“Car part smuggler? DIAN will deal with you now.”

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  1. Nooooo, gotta wait for the next part of the story!

    Comment by Kenneth on September 21, 2012 at 1:51 pm

  2. bob

    This is better than the mystery novel I am currently reading!!!!!

    Comment by bob on September 21, 2012 at 2:04 pm

  3. Chris Knight

    More importantly, you guys own an Ariel 60? Love love love that pack!

    Comment by Chris Knight on September 21, 2012 at 3:27 pm

  4. Oh, c’mon, don’t leave us dangling! :-)

    BTW, if you’re planning lots of dirty dusty roads, forget that K&N, Nacho’s engine will thank you. K&Ns destroy engines with the super-fine dust they allow to pass. Better, a quality paper filter.

    Comment by Karl on September 21, 2012 at 3:34 pm

  5. @karl thanks …
    To be continued !!!!!!!!!

    Comment by Paddlevan on September 21, 2012 at 4:45 pm

  6. Will Brad rot in a Colombian holding cell? Will Sheena distract the evil DIAN agent while he makes a run for it? Will Nacho think he’s been abandoned? Can we handle the suspense? Will Brad be able to update from the Thai prison? Stay tuned!

    Comment by Keith on September 21, 2012 at 6:01 pm

  7. X2 on the K&N filters! I have personnal experience with them ruining our ATVs engines. Stick to High Quality paper filters! ….If ever you make it out of jail…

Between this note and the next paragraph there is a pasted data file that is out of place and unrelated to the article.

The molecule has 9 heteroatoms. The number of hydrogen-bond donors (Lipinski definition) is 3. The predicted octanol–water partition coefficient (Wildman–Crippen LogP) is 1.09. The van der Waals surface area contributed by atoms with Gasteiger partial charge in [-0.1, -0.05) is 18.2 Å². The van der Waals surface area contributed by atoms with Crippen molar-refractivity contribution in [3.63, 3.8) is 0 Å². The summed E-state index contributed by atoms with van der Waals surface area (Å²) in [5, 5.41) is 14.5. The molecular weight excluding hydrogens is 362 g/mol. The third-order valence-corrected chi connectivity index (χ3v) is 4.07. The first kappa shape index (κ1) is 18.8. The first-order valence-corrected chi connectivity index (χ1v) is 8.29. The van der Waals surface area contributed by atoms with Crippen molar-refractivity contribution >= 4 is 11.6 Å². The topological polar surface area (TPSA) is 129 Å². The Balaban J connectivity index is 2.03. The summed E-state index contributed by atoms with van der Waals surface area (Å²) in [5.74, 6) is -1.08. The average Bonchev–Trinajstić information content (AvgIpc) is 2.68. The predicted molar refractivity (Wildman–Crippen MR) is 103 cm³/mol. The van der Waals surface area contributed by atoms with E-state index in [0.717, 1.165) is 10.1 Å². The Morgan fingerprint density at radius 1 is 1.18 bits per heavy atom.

Comment by Marc on September 21, 2012 at 6:50 pm

  8. Linda

    Tell me this is going to have a happy ending because now I am REALLY
    worried about you two!!!

    Comment by Linda on September 21, 2012 at 10:13 pm

  9. mashoud

    You two and your Nacho have become a stuff of legends . Your contemplative spin, your tales and the resulting anticipation leads to nothing less than total endearment for you.

    Wishing you both and Nacho good health and lots of fun. Take good care !

    Comment by mashoud on September 22, 2012 at 3:31 am

  10. tona

    best story ever!

    Comment by tona on September 22, 2012 at 7:34 am

  11. Thanks everyone. I’m working on the new blog, so you won’t have to wait so long for the results. Internet connectivity has been spotty here in this all-women’s Thai jail.

    Comment by Brad on September 22, 2012 at 8:36 am

  12. jack

    next Chapter, please

    Comment by jack on September 22, 2012 at 12:44 pm

  13. Grammie

    I love this part of your trip, can’t wait for the next episode.

    Comment by Grammie on September 22, 2012 at 7:58 pm

  14. jed

    of course your tranny blew, look how small it is. cant you find a bigger one? welcome back to colombia. we are headed up to cucoy then towards bogota if you need help or anything just type. jed